Veteran K9 Rescue Ranch trains retired military, police dogs for adoption

The big German shepherd wags his tail and rolls over, ready for belly scratches. Meet "Lost".  That's his name, but he and the other dogs here are definitely not lost, they are found.

“They deserve this. It's a labor of love," says co-founder Kristen Maurer.

This is the Veteran K9 Rescue Ranch. It sits on four acres along a quiet road outside of Magnolia.  It's mission is simple says founder Kristen Maurer -- take retired working dogs that have served as bomb, guard and  police dogs, dogs that have known nothing but small cages and work, and turn them into pets.

"When they're overseas, they're with handlers. We call ourselves unhandlers because we're teaching them how to go back and learn how to be a dog. Our whole goal is to get them to the sofa.” she says.

Maurer and her partners, Louisa Kastner and Bob Bryant, started rescuing these dogs in 2009, but recently bought this land for the dogs. The cages are spacious. They get plenty of attention, exercise and toys.  They also get expertise. Kastner is a former Army vet tech. A new partner named Tony Villalobos was a dog handler in Afghanistan for four years.  Maurer used to be a private detective and had her own drug dog named Roxy.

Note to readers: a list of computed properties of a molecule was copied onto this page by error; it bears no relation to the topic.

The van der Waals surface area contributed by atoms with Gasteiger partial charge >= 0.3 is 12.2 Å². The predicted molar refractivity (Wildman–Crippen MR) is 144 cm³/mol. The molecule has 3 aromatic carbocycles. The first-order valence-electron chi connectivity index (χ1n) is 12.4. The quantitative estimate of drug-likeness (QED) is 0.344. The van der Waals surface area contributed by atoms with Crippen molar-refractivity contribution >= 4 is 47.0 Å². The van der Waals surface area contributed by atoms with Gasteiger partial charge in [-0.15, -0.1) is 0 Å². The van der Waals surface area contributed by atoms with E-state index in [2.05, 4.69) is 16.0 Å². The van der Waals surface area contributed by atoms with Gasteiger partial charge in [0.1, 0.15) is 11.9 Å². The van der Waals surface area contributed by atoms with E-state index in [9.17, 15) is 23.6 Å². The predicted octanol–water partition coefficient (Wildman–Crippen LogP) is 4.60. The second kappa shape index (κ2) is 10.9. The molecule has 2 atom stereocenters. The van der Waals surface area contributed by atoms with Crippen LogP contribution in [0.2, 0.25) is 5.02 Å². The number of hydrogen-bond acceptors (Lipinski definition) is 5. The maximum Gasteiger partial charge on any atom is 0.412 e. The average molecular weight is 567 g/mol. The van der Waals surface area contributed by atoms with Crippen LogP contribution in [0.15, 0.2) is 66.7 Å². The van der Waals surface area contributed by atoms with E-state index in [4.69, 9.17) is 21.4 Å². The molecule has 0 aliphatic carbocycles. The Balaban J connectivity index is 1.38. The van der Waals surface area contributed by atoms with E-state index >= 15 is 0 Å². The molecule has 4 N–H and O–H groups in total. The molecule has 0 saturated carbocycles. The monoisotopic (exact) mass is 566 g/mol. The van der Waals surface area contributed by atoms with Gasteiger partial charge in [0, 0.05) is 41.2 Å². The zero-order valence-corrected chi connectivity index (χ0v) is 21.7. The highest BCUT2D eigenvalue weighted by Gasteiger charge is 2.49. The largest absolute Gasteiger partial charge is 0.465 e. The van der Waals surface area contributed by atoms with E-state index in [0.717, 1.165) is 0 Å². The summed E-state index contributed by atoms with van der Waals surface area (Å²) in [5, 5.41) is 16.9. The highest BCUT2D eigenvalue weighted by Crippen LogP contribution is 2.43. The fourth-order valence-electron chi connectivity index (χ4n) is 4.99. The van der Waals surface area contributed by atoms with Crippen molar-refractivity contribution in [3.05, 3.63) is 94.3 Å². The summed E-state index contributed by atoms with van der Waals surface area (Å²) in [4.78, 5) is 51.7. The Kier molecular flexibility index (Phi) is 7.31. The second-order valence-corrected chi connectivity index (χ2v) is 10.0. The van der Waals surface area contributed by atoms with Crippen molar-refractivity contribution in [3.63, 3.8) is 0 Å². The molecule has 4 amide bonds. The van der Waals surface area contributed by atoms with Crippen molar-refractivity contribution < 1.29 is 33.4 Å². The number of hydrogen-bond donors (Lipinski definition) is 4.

"I trained with police officers around the country and got her certified and worked her privately. I got sick and she started detecting my seizures and so she became my service dog after that."

All told, they've helped about 200 dogs. Some of the dogs come from contractors working in places like Kuwait, Iraq and Afghanistan. Others come from police departments and some from the military. That’s a drastic change of police from the Vietnam Era. Four thousand dogs served in that war. When we withdrew, the government declared them surplus and most were killed. Fewer than 200 made it home. They're credited with saving 10,000 lives.  There's no way of telling how many lives these dogs have saved, but now Maurer and her partners are determined to return the favor.

“They were drafted. They didn't choose this life. It is up to us to give back to them. That's what this is about. It's not what these dogs can do for us anymore. It's what we can do for them.”

If you are interested in adopting one visit their website here.